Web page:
Government Must Go on the Offensive

This article was originally published for paying subscribers for The BFD INSIGHT: Politics and is reproduced here for all Right Minds readers on a delayed basis.

Dieuwe de Boer

Before I tackle this week's column, I would like to start with a word of thanks to all the paying subscribers of The BFD and also to Juana, our amazing editor, and to the proofreaders who help her in the background. By my count, I had the opportunity to write 36 columns for Insight last year and that provided the motivation to keep going and writing more. Writers often struggle with motivation and it's great to have so much support. This has allowed me to author more general content too and I plan to increase my output again this year.

I love interacting with the readers in the comments section too. I don't always reply, but I do read every single comment you leave.

There's also a big announcement coming next week for a new project I am hoping to be part of this year. I should be able to talk more about it on RCR Breakfast with Paul Brennan on Wednesday 7th February.

Here's to another great year! As the old sardonic curse goes: "May you live in interesting times."

When the new coalition government kicked off their agenda late last year, they ran on turbo mode. In my Coalition Tracker app, I have about 6% (14) marked off as done in December. Granted, many of those were very quick wins, but this week parliament has been off to a very slow start. There's been an announcement that the scope of the COVID enquiry is being broadened, but that's all I've been able to check off the list so far.

The real enemy of the people, the legacy media, has manufactured two big stories to attack the government on since December: the Treaty of Waitangi and Tobacco Lobbying. As you might expect the basis for these attacks are non-existent, but they are employed as narrative tools.

The intersection of these issues was the highlight of the week, from Radio NZ:

A coalition of Māori health experts and advocates is calling for the Waitangi Tribunal to urgently hear a complaint on the government's planned repeal of changes to smokefree legislation.

The story is simply absurd, but it highlights the pure desperation of the legacy media in this fight. Leftist activists are getting Woke Capital in on the action, with at least one company sharing a call for the government to "honour Te Tiriti" via their consumer newsletter.

It does not matter that neither RNZ nor Lush can quote anything from the Treaty of Waitangi. To them the treaty is a mythical vessel for progressive ideals.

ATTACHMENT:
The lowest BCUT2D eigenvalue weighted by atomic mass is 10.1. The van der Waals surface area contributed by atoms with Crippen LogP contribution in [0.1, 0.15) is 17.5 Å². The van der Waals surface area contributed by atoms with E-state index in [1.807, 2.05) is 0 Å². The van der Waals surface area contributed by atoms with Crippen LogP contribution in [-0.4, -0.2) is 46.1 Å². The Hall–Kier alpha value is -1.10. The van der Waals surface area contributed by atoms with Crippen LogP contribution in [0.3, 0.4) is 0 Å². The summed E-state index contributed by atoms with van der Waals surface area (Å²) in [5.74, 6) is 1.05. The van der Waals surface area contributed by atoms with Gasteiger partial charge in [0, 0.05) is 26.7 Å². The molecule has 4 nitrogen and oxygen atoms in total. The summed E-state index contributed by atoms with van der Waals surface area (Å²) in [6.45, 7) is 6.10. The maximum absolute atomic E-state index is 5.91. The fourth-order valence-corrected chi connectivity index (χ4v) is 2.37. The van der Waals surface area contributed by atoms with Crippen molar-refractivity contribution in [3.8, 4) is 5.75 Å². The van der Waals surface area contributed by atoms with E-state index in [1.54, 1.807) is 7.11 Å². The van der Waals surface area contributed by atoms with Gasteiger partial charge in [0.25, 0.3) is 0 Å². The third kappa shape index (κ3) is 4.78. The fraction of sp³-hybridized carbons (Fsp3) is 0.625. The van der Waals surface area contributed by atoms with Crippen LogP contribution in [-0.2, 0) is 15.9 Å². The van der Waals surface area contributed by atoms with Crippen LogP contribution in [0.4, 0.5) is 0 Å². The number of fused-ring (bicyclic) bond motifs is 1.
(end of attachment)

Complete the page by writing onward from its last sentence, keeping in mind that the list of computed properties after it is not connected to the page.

The attacks against Minister Casey Costello are similarly a cynical attempt to scalp a fresh conservative MP. Even though the government raised the tax on tobacco on January 1st (which they should not have done), a massive attack against Costello has been launched because she received advice that suggested keeping the tax the same for three years. A conspiratorial web has been drawn between her, the Taxpayers Union, the libertarian Atlas Network, and lobbyists from British American Tobacco on left-wing Twitter.

The government is very far behind the ball on this. They're probably right to simply ignore the tobacco stuff, but it would be even better to take aggressive counter-action and make serious suggestions to lower excise taxes.

On the Treaty Principles Bill they are up against growing narrative momentum from the left. Action must be taken to seize the initiative and go on the offensive. They can't wait until after the bill goes before parliament. The machines of war are already in motion and have been for two months.

I've been researching the history of the Treaty and there is a wealth of material that can be used to defend the plain reading of the treaty. From missionary and translator Henry Williams calling it the "Magna Carta of the aborigines of New Zealand" to Sir Apirana Ngata summing up the 2nd Article as "the permanent establishment to the Maori of title to his land and his property." We have transcribed speeches of chiefs at the Kohimarama Conference in 1860. We have books filed with the writings and rulings of those who drafted the Treaty and all the historical context of their time.

The insane inventions of 20th and 21st century progressives on the Treaty are easy to refute. Not an iota of it exists in the history books. Yet when it comes to the narrative this road will not be an easy one. You are up against an entrenched legacy media and an entire industry of useless bureaucrats who have made this their way of life. This government has the mandate at this time in history to put New Zealand on the path to prosperity. We can undo over 70 years of progressive dogma on this issue in a single stroke. We can destroy this leviathan they have built in its entirety.

There is no indication that the government has factored in the seriousness of resistance that will be manufactured against them. I'm not talking about suggestions of riots or revolution here—NZ domestic policy in the past several decades has successfully annihilated any risk of violent Maori radicalism. There is simply no capacity for it. The war will be an information war.

The legacy media know that the only way for them to win is to control and shape this narrative in the eyes of public opinion. They will be counting the votes behind the scenes, looking for weaknesses to exploit and the chance to turn defeat into victory.

Right now, they have the narrative momentum.

About the author

Dieuwe de Boer

Editor of Right Minds NZ, host of The Dialogue on RCR, and columnist at The BFD. Follow me on Telegram and Twitter. In addition to writing about conservative politics and reactionary thought, I like books, gardening, biking, tech, reformed theology, beauty, and tradition.

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